Augustine got the Just War ball rolling in the late 4th Century by outlining three kinds of wars he believed God’s people can support. And his theories were not changed for the most part but instead grew in popularity among Catholics.
Then along came Thomas Aquinas 900 years later, in the 13th Century (1225-1274), to spearhead the next big evolution in Just War theory. The High Middle Ages in which Aquinas lived were more academic and systematic than the times of Augustine. So Aquinas felt the need to make Augustine’s teachings more relevant to his culture and its modern situations and did so by systematizing them, setting definite criteria that must be met in order to justify a war.
He crafted three conditions, based on logic/pragmatism and not scripture, for deeming a war legitimate:
1. A just cause
2. A right intention
3. A declaration from a “legitimate authority”
Aquinas also made it clear that he and Augustine saw no glory in war and did not view war or violence as a “positive moral good”(1). “He made a presumption in favor of peace and held that one who wants to go to war had to be able to explain why the greater good demanded rupture of the peace.”(2) A good explanation, a just war, were the exception and not the rule, not the majority of man’s wars at the time – in Aquinas’ thinking.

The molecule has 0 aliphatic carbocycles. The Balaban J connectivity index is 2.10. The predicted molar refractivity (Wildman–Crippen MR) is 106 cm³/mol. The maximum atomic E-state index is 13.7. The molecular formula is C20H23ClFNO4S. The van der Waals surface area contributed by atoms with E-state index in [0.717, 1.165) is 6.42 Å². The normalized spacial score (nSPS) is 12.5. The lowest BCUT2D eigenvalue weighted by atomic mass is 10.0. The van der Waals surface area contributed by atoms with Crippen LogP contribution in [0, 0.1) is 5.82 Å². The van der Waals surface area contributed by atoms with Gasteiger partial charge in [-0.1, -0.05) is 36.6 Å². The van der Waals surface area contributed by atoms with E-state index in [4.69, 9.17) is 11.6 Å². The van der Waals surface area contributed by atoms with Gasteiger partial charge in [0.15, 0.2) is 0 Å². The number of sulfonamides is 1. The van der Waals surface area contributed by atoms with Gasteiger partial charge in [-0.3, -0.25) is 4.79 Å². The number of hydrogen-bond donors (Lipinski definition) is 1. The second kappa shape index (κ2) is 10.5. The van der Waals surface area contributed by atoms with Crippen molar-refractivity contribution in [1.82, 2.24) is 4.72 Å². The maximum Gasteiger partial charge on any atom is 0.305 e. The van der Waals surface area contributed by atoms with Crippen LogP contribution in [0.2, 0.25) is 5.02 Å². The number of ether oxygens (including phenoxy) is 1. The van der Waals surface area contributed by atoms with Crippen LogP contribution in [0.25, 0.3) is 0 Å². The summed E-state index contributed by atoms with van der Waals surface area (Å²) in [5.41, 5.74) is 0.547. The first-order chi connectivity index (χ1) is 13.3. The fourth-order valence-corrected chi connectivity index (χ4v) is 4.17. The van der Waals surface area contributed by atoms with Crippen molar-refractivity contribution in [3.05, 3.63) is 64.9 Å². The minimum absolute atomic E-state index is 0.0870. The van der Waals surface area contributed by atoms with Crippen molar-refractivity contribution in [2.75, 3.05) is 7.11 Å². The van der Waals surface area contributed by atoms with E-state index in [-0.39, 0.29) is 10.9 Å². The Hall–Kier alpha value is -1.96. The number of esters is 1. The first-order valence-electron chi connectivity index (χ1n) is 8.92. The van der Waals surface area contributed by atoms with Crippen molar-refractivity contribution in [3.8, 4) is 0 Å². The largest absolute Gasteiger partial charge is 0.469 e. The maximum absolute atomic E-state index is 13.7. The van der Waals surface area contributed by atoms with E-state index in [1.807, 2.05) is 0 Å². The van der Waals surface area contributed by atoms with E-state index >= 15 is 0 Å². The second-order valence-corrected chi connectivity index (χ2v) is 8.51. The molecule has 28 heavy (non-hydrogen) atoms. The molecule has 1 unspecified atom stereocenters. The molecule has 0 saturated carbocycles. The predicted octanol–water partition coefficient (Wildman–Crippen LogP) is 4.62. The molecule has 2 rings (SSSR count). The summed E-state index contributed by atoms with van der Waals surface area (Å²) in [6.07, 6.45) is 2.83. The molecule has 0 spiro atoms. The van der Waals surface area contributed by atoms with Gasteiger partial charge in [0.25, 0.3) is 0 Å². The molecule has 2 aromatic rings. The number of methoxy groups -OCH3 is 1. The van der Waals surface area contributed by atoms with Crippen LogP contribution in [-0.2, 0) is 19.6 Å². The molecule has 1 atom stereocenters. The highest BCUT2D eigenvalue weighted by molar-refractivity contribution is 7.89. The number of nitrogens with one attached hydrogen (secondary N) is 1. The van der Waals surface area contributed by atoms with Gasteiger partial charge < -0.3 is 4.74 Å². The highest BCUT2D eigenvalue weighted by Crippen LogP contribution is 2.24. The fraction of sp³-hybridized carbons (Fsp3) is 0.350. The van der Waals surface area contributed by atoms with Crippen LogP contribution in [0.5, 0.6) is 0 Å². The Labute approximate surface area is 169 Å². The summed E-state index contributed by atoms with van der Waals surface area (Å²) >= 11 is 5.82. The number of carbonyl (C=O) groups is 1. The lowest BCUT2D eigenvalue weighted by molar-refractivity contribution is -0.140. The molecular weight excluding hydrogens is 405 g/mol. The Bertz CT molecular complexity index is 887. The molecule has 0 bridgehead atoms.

Just War theory began gaining massive theological authority among Catholics once Aquinas agreed with Augustine’s basic premise on the justification of war and then added his own criteria on top of it. So much so that the opinions of these two men approached the status of dogma within the Church.
1. George Weigel, Tranquilitas Ordinis (new York: Oxford University Press, 1987), p37
2. Air Power History, Vol.39, No.3, Fall 1992, p38. Copyright and published 1992 by the Air Force Historical Foundation